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Write a big, bold vision for your church

Vision board

What is your congregation passionate about? What’s your purpose? Sonya Luna encourages churches to answer these questions by creating a vision board to see this dream come to life.

SONYA LUNA
Coordinator of Hispanic/Latinx Ministries, Michigan Conference

What’s God going to say to my questions? I’m braced for the worst. I’ll climb to the lookout tower and scan the horizon. I’ll wait to see what God says, how he’ll answer my complaint. And then God answered: “Write this. Write what you see. Write it out in big block letters so that it can be read on the run. This vision-message is a witness pointing to what’s coming. It aches for the coming—it can hardly wait! And it doesn’t lie. If it seems slow in coming, wait. It’s on its way. It will come right on time” (Habakkuk 2:1-3, The Message).

Over winter break, I created two vision boards. I find it helpful to see my vision for the new year visually. I made a collage board with magazine cutouts for my personal and professional visions. I also created a vision quilt with fabric. A vision board helps me focus on my goals for the year, and it assists me in answering the questions that I have. It helps me know what to do and encourages me to move toward that vision.

Quilted vision board
Create a vision board out of whatever materials speak to you. This is an example of a quilted vision board. ~ photo courtesy Sonya Luna

It is important to have a vision. When I would facilitate Pentecost Journey workshops at local churches, our closing service would focus on the Habakkuk 2 passage presented above. The workshop was about developing ministries with the Hispanic/Latinx community. The workshop was set up so that a local church would leave with a clear vision. Like the prophet was asked by God in the scripture, local churches were asked to write a big, bold vision statement. They were asked to write a one-sentence vision for Hispanic/Latinx ministries in their local church. The local church then would share its vision at the end of the closing service.

I encourage you to write a vision statement for your local church. The Habakkuk passage encourages you to look around and write what you see. Then, write what you see is coming next. Write what aches to be seen and write it in big letters so it can be seen from afar.

Writing a vision statement might be easier said than done. You can take my lead and start with a visual vision board. You can cut out pictures that represent your church and community. You can cut out pictures that represent your offerings and your services. You can find pictures that speak to your mission work.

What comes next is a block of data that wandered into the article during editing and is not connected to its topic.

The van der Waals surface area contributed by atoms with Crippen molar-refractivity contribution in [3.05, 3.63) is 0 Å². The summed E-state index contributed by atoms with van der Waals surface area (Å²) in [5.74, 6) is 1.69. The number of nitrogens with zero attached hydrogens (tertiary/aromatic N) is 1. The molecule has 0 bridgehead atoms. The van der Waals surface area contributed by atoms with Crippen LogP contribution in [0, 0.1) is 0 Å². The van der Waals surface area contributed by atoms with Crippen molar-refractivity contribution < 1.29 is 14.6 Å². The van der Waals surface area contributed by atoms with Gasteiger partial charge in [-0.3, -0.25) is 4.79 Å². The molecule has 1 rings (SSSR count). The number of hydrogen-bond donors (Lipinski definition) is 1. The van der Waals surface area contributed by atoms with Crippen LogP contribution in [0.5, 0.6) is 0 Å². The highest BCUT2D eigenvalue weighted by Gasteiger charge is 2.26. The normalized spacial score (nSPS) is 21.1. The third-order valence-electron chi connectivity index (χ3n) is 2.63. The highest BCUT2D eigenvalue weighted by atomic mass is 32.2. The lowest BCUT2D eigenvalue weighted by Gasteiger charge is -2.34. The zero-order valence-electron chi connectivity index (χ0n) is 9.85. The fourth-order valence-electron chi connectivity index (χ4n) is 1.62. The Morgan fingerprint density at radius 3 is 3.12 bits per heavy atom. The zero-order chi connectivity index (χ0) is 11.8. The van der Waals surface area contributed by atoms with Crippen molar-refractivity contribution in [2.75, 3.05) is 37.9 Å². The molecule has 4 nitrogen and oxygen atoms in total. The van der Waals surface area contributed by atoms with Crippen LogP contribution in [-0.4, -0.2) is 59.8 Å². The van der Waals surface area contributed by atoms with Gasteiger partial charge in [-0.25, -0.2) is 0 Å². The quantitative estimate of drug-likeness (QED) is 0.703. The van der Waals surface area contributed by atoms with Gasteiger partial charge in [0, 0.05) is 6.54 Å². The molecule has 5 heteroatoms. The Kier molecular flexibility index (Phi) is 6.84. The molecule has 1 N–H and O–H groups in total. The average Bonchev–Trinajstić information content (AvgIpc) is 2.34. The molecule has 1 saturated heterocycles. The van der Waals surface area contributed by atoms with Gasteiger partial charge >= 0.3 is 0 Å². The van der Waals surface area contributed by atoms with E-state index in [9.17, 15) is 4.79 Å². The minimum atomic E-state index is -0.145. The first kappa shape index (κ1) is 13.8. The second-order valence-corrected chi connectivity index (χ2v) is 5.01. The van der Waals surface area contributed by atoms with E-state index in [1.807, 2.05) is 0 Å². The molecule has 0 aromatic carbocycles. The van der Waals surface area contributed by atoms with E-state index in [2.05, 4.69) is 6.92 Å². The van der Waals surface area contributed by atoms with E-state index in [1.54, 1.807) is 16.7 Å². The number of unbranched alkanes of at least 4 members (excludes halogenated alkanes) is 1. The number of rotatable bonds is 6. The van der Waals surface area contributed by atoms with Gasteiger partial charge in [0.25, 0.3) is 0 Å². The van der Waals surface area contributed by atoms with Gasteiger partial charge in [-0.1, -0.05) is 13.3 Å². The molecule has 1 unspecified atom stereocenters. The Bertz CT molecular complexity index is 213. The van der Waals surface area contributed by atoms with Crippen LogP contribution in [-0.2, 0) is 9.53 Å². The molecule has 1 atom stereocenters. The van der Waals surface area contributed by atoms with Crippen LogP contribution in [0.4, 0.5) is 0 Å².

After creating your visual vision board, you can put your vision into words. One helpful tool I found is an exercise from the book The Right-Brain Business Plan: A Creative, Visual Map of Success by Jennifer Lee. She suggests using the following two-statement prompt:

I am passionate about . . .

My purpose is to . . .

Now in the church setting, you can change the “I” to “we.” So an example of a vision statement for a church could be something like this:

We are passionate about sharing the love and grace of Jesus with the Mossville community. Our purpose is to be a community center for all.

Lee also suggests that if you struggle to create a statement, you can use a metaphor or a simile. She uses this example: “My business is a butterfly because it helps people to transform.” It might take time for the vision to unveil itself. Try out different statements and share them with your congregation and the community. See which one speaks the most to them.

After you create your vision, celebrate with your church and the community. Share your big, bold vision in a fun way. Everyone needs to see this vision and celebrate the work God is doing. One fun way to share your vision is to print your statement on a T-shirt. My friend showed me a company called Threadless.com that prints shirts on demand. So go forth and have fun creating a vision for your church for this new year, and then celebrate once you have completed the process.

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The Michigan Conference